The Fracturing of a Party... - U2 Feedback

Go Back   U2 Feedback > Lypton Village > Free Your Mind > Free Your Mind Archive
Click Here to Login
 
 
Thread Tools Search this Thread Display Modes
 
Old 02-06-2008, 01:21 PM   #1
BVS
Blue Crack Supplier
 
BVS's Avatar
 
Join Date: Aug 2002
Location: between my head and heart
Posts: 40,685
Local Time: 09:08 PM
The Fracturing of a Party...

It seems we're at a very interesting time for the Republican party, yesterday turned out to be a very telling day.

The Republican party seems to be slowly fracturing...

We have those that are supporting Ron Paul, and to be honest if it was someone else, someone who wasn't such a quack but running on a similar platform I dare say this portion of the party would be much bigger. For there are many who do not support this war, and do not like the big spending mentality that this party has taken on.

We have the evangelicals, a portion of the party that even those within the Republican party can't stand but feel they will lose without their vote. This is a portion that doesn't like to be ignored, if they don't get pandered to they will whine, maybe even stay home.

The party is very much divided on spending and size. You have one group calling themselves conservatives keep using catch phrases of the past like small government and fiscal conservative, but are defecit spending like it's going out of style and embracing big brother faster than any liberal.

Immigration also a big dividing point amongst the party right now, you have those that want to build the great wall of America equipped with lazers and heat seaking missles, and you also have those true economic conservatives that are scared of losing labor.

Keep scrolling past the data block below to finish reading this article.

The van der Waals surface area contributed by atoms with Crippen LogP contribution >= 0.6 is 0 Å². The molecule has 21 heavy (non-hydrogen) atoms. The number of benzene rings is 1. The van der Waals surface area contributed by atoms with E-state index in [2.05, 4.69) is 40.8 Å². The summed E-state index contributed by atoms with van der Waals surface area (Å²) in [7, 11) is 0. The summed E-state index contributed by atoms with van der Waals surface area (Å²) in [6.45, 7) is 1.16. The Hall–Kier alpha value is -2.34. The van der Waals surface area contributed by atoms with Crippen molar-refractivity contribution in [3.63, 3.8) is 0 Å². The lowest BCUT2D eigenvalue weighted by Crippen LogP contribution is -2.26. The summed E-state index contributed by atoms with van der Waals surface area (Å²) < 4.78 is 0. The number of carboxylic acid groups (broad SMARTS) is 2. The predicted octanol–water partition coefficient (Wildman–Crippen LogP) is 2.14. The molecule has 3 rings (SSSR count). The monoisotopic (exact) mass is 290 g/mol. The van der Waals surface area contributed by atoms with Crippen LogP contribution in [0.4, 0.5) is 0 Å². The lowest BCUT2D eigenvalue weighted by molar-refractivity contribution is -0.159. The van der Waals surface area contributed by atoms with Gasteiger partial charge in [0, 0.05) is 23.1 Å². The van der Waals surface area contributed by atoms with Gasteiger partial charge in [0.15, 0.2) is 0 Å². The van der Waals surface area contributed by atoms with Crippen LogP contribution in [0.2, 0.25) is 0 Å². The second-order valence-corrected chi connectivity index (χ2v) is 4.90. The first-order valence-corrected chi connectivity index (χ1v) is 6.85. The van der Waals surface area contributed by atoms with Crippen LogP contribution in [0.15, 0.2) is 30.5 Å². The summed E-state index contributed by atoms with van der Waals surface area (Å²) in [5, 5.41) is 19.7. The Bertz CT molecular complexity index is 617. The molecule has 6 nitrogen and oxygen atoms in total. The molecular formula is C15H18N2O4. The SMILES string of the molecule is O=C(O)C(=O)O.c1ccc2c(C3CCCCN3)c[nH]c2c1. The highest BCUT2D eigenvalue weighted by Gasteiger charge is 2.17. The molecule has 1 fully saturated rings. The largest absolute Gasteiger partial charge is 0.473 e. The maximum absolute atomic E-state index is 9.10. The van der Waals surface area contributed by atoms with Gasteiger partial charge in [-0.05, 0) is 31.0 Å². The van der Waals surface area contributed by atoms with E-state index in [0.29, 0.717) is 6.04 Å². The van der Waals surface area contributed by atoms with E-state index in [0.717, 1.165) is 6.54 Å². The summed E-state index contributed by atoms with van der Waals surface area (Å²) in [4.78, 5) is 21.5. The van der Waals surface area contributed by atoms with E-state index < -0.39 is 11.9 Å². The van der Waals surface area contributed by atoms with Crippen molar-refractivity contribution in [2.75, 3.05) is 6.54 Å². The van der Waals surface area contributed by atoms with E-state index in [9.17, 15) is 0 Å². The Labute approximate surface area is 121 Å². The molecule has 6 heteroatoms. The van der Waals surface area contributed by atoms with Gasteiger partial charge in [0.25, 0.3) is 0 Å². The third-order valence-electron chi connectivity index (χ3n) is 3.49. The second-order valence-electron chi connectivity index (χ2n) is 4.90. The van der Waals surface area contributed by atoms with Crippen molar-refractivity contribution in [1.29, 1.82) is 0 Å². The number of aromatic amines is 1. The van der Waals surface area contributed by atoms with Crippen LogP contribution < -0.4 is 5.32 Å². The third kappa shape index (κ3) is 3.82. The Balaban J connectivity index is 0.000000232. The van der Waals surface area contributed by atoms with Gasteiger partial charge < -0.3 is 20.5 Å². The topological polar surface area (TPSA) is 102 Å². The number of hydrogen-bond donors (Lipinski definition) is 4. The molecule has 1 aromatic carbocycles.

And one of the biggest signs of this party's downfall is the talking heads are actually bashing the frontrunner and say they will vote democrat if McCain is the nominee.

This morning I was listening to a very conservative talk radio show on the Texas Public Radio and the host was talking about this very thing, which got me thinking about starting a thread.

His theory was that if enough conservatives are divided they'll stay home and the Republicans will lose this election. If the Republicans lose this election and the Democrats take over the White House and especially if they take it over for 8 years, then we can definately see the Republican party split into at least two parties.

So what do you think?
__________________

__________________
BVS is offline  
Old 02-06-2008, 01:38 PM   #2
She's the One
 
martha's Avatar
 
Join Date: Mar 2001
Location: Orange County and all over the goddamn place
Posts: 42,335
Local Time: 07:08 PM
Maybe that will take us closer to a real multiparty system.
__________________

__________________
martha is offline  
Old 02-06-2008, 01:46 PM   #3
Blue Crack Addict
 
anitram's Avatar
 
Join Date: Mar 2001
Location: NY
Posts: 16,294
Local Time: 10:08 PM
The problem is, if they split into two main factions (fiscal conservatives ie. moderates v. social conservatives ie. far right), neither party will be viable in an election. They will essentially be conceding to the Democrats over and over again. Which means they'll just have to consolidate into one party down the road (as they did in Canada). At which point the question becomes, which wing of the party will take over? And then you're back at square one.

Aside from getting one bad guy on the Supreme Court (Roberts) and one complete fool (Alito), Bush really hasn't done anything for the "base." I have often wondered about how stupid they are and how long it would take for them to recognize that their platform isn't going anywhere. Apparently they are awaking from their slumber finally.

The feeling I got back in 2004 is that a good part of the Democratic establishment (lead by the Clinton wing) had no real interest in seeing Kerry win. And I get that same sense today about factions within the GOP....that they may just be willing to quietly and passively concede 2008. They have a candidate they hate, who stands for a number of things they can't stand, and the math may tell them to bide their time.

We'll see how it shakes down!
__________________
anitram is online now  
Old 02-06-2008, 01:52 PM   #4
ONE
love, blood, life
 
U2isthebest's Avatar
 
Join Date: Aug 2006
Location: Vision over visibility....
Posts: 12,332
Local Time: 11:08 PM